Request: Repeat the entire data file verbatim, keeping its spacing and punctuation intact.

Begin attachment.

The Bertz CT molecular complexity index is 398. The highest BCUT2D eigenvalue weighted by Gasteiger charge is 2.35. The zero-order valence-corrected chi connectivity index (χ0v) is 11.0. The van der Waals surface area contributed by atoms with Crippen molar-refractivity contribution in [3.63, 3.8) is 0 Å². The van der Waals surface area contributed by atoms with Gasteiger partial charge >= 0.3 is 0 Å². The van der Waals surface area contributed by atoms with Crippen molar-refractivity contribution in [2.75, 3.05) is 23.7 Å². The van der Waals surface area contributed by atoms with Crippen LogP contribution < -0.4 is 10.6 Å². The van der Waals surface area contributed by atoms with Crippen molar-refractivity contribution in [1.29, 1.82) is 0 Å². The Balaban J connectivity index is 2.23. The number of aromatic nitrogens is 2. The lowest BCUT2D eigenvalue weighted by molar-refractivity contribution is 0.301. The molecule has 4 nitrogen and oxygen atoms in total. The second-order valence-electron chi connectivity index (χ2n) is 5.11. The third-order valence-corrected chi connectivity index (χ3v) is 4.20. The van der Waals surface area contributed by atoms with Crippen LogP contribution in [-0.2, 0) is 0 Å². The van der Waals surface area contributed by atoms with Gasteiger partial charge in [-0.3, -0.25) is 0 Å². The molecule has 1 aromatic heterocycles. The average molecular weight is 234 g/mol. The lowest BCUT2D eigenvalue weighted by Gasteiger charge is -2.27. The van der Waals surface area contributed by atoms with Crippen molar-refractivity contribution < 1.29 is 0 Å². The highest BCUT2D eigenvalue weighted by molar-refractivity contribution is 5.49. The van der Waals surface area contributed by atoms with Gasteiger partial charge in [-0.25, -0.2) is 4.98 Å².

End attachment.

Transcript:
The Bertz CT molecular complexity index is 398. The highest BCUT2D eigenvalue weighted by Gasteiger charge is 2.35. The zero-order valence-corrected chi connectivity index (χ0v) is 11.0. The van der Waals surface area contributed by atoms with Crippen molar-refractivity contribution in [3.63, 3.8) is 0 Å². The van der Waals surface area contributed by atoms with Gasteiger partial charge >= 0.3 is 0 Å². The van der Waals surface area contributed by atoms with Crippen molar-refractivity contribution in [2.75, 3.05) is 23.7 Å². The van der Waals surface area contributed by atoms with Crippen LogP contribution < -0.4 is 10.6 Å². The van der Waals surface area contributed by atoms with Crippen molar-refractivity contribution in [1.29, 1.82) is 0 Å². The Balaban J connectivity index is 2.23. The number of aromatic nitrogens is 2. The lowest BCUT2D eigenvalue weighted by molar-refractivity contribution is 0.301. The molecule has 4 nitrogen and oxygen atoms in total. The second-order valence-electron chi connectivity index (χ2n) is 5.11. The third-order valence-corrected chi connectivity index (χ3v) is 4.20. The van der Waals surface area contributed by atoms with Crippen LogP contribution in [-0.2, 0) is 0 Å². The van der Waals surface area contributed by atoms with Gasteiger partial charge in [-0.3, -0.25) is 0 Å². The molecule has 1 aromatic heterocycles. The average molecular weight is 234 g/mol. The lowest BCUT2D eigenvalue weighted by Gasteiger charge is -2.27. The van der Waals surface area contributed by atoms with Crippen molar-refractivity contribution < 1.29 is 0 Å². The highest BCUT2D eigenvalue weighted by molar-refractivity contribution is 5.49. The van der Waals surface area contributed by atoms with Gasteiger partial charge in [-0.25, -0.2) is 4.98 Å².